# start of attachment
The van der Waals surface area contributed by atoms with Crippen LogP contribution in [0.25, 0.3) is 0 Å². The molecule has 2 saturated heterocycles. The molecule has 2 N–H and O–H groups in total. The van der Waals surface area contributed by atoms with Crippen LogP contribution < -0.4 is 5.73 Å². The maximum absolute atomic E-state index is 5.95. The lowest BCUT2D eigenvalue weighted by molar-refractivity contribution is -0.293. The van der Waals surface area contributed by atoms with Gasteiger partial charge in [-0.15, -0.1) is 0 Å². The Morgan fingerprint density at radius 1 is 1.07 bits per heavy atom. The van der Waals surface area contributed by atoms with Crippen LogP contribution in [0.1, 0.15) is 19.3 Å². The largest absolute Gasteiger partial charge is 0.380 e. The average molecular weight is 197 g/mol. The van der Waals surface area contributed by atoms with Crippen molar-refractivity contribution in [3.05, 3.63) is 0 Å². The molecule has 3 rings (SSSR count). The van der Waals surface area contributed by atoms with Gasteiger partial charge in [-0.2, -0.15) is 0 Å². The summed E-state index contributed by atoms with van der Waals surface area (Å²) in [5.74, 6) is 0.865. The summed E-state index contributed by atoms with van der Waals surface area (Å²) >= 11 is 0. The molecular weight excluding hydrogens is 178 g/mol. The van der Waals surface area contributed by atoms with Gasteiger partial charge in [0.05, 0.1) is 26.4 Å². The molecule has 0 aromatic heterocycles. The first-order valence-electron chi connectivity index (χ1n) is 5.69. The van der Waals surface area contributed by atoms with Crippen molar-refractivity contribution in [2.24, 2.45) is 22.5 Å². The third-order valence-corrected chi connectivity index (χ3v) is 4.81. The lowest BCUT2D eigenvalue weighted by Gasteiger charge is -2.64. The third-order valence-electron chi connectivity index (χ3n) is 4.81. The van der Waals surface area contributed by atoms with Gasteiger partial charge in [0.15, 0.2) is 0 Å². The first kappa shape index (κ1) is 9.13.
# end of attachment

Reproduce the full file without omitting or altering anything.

The van der Waals surface area contributed by atoms with Crippen LogP contribution in [0.25, 0.3) is 0 Å². The molecule has 2 saturated heterocycles. The molecule has 2 N–H and O–H groups in total. The van der Waals surface area contributed by atoms with Crippen LogP contribution < -0.4 is 5.73 Å². The maximum absolute atomic E-state index is 5.95. The lowest BCUT2D eigenvalue weighted by molar-refractivity contribution is -0.293. The van der Waals surface area contributed by atoms with Gasteiger partial charge in [-0.15, -0.1) is 0 Å². The Morgan fingerprint density at radius 1 is 1.07 bits per heavy atom. The van der Waals surface area contributed by atoms with Crippen LogP contribution in [0.1, 0.15) is 19.3 Å². The largest absolute Gasteiger partial charge is 0.380 e. The average molecular weight is 197 g/mol. The van der Waals surface area contributed by atoms with Crippen molar-refractivity contribution in [3.05, 3.63) is 0 Å². The molecule has 3 rings (SSSR count). The van der Waals surface area contributed by atoms with Gasteiger partial charge in [-0.2, -0.15) is 0 Å². The summed E-state index contributed by atoms with van der Waals surface area (Å²) in [5.74, 6) is 0.865. The summed E-state index contributed by atoms with van der Waals surface area (Å²) >= 11 is 0. The molecular weight excluding hydrogens is 178 g/mol. The van der Waals surface area contributed by atoms with Gasteiger partial charge in [0.05, 0.1) is 26.4 Å². The molecule has 0 aromatic heterocycles. The first-order valence-electron chi connectivity index (χ1n) is 5.69. The van der Waals surface area contributed by atoms with Crippen molar-refractivity contribution in [2.24, 2.45) is 22.5 Å². The third-order valence-corrected chi connectivity index (χ3v) is 4.81. The lowest BCUT2D eigenvalue weighted by Gasteiger charge is -2.64. The third-order valence-electron chi connectivity index (χ3n) is 4.81. The van der Waals surface area contributed by atoms with Gasteiger partial charge in [0.15, 0.2) is 0 Å². The first kappa shape index (κ1) is 9.13.